Undeterred by having to reveal that the cost of Britain's EU membership next year would be pounds 732m more than forecast, the Chancellor raised the stakes for Monday's vote even higher by disabusing backbenchers of the notion that he or another of Mr Major's colleagues would form a government if the Bill was defeated. ``No member of the present Cabinet could honourably take such a course. The entire Cabinet agreed to this proposal,'' he said.
Mr Clarke used his full authority both as the promoter of the Bill and Mr Major's strongest leadership rival to reinforce the threat of a general election - which it emerged last night had been originally agreed at a weekend supper meeting of six senior Cabinet members at Downing Street.
As senior ministers insisted that the Queen would have no alternative but to grant a dissolution if the Bill raising EU contributions were defeated, Mr Clarke told reporters in Westminster: ``If anything silly did happen on Monday the inevitable consequence is the Government would fall.''
Mr Clarke's salvo against the Euro-rebels still trying to hold out against the Bill intensified the frenetic atmosphere in Westminster as MPs sought to absorb the shockwaves of two earlier developments which exacerbated divisions over Europe in the party.
Patrick Nicholls, a party vice-chairman, was forced to resign after a xenophobic newspaper article in which he not only said he wished Britain was outside the EU but suggested Germany's contribution to Europe had been two world wars and France was a ``nation of collaborators''.
Mr Nicholls' outburst had drawn immediate denunciations from a leading rebel, Sir Teddy Taylor, and from Sir Nicholas Bonsor, the Euro-sceptic senior MP who is challenging Sir Marcus Fox for the backbench 1922 Committee chairmanship today.
But the rebels seized eagerly on new figures from Mr Clarke showing that revised forecasts put the total UK contributions to the EU for the financial year 1994/95 at pounds 2,446m rather than the pounds 1,714m forecast in last year's Treasury Red Book. The revised figures suggest the total contributions will rise by pounds 1bn by the end of the century.
The revisions were said by the Treasury to result partly from the difficulty of predicting the scale of Britain's rebate as well as the payments under the Common Agricultural Policy. Mr Clarke emphasised they did not involve the
percentage increases which were agreed at the Edinburgh summit two years ago and are at issue in Monday's debate.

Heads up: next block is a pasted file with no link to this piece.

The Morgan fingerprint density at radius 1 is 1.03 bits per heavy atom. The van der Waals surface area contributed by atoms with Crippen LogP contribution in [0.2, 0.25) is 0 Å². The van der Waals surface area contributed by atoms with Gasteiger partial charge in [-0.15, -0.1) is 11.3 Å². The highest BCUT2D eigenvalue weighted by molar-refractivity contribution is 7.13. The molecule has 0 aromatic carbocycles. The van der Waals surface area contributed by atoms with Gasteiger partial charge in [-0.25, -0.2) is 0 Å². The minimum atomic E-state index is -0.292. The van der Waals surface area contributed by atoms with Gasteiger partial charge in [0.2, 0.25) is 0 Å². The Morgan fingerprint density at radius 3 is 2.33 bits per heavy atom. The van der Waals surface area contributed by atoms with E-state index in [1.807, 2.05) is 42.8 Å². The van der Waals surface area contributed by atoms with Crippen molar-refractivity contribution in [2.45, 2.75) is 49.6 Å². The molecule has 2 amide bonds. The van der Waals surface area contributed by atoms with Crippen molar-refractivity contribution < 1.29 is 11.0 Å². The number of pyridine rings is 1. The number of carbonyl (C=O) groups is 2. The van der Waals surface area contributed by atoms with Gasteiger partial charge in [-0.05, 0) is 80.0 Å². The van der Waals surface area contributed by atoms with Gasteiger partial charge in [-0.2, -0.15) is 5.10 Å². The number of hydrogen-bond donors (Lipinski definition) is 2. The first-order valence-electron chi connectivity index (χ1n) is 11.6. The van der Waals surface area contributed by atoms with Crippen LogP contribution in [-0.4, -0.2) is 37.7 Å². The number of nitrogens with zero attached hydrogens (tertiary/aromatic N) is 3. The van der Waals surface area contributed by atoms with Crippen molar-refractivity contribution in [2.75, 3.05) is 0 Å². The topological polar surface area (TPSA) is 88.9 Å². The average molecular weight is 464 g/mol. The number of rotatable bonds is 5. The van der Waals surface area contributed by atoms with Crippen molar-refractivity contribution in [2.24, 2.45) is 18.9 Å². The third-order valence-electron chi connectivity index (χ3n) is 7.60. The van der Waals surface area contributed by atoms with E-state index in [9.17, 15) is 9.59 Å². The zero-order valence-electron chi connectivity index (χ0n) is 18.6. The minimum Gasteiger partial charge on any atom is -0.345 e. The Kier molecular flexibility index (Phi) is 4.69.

These mean that the ceiling on member state contributions will rise from 1.2 per cent to 1.27 per cent of gross domestic product by 1999 - for Britain an estimated increase from pounds 75m next year to pounds 250m by the end of the century.
Nicholas Budgen, a prominent Euro-rebel, tried last night to challenge the view that the Queen would dissolve Parliament in the event of a defeat for the Bill, saying on Channel 4 News that she did not have ``an absolute right to do so''.
But Mr Clarke was emphatic that the Cabinet believed this was not one of those rare cases - such as the possibility of a minority or coalition government in a hung Parliament - in which constitutional experts would expect the Queen to refuse a dissolution.
Although Cabinet ministers and senior Whitehall sources were swift to deny it last night, the Sunday supper meeting on the weekend before the Queen's Speech is bound to excite speculation that an ``inner Cabinet'' is now guiding political strategy. Although ministers have already indicated that the idea of treating the European Bill as a confidence issue - dubbed a ``collective suicide pact'' by one rebel last night - was orginally floated by Douglas Hurd the previous Thursday, it was at the Sunday evening Downing Street meeting that the first collective decision seek approval from other ministers for the tactic was taken. At the supper were Mr Major, Mr Hurd, Michael Heseltine, Michael Howard, Malcolm Rifkind and Mr Clarke. Richard Ryder, the Chief Whip, was present for some of the discussion.
Ministers remain confident that they will win the vote and there were signs last night that even some hardline rebels were impressed by threats of the whip being removed. MPs were suggesting last night that rebels might even find their local parties under irresistible pressure to deselect them - on pain of being disaffiliated if they did not do so. The erring Mr Nicholls was warned on Mr Major's orders that if he did not resign immediately with an apology he would be summarily sacked.
The Shadow Cabinet agreed yesterday to put down an amendment linking farm price and anti-fraud measures to Monday's motion. But if defeated, they would abstain on Monday while the Liberal Democrats would oppose the Government.
Leading article, page 21Reuse content